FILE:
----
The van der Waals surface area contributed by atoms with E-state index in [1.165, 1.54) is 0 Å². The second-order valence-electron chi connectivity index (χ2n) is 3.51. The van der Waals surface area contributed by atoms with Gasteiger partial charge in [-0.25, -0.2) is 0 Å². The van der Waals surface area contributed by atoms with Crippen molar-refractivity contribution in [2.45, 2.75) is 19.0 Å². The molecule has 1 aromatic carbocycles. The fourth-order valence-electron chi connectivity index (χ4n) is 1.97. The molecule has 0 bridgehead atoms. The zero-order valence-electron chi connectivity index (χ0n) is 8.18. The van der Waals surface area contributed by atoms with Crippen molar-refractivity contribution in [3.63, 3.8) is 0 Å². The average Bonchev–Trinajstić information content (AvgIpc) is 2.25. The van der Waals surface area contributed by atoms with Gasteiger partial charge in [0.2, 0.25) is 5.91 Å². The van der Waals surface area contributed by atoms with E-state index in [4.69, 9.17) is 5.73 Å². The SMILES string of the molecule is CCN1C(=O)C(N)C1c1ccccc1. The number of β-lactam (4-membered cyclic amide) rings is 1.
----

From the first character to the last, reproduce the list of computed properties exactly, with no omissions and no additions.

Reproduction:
The van der Waals surface area contributed by atoms with E-state index in [1.165, 1.54) is 0 Å². The second-order valence-electron chi connectivity index (χ2n) is 3.51. The van der Waals surface area contributed by atoms with Gasteiger partial charge in [-0.25, -0.2) is 0 Å². The van der Waals surface area contributed by atoms with Crippen molar-refractivity contribution in [2.45, 2.75) is 19.0 Å². The molecule has 1 aromatic carbocycles. The fourth-order valence-electron chi connectivity index (χ4n) is 1.97. The molecule has 0 bridgehead atoms. The zero-order valence-electron chi connectivity index (χ0n) is 8.18. The van der Waals surface area contributed by atoms with Crippen molar-refractivity contribution in [3.63, 3.8) is 0 Å². The average Bonchev–Trinajstić information content (AvgIpc) is 2.25. The van der Waals surface area contributed by atoms with Gasteiger partial charge in [0.2, 0.25) is 5.91 Å². The van der Waals surface area contributed by atoms with E-state index in [4.69, 9.17) is 5.73 Å². The SMILES string of the molecule is CCN1C(=O)C(N)C1c1ccccc1. The number of β-lactam (4-membered cyclic amide) rings is 1.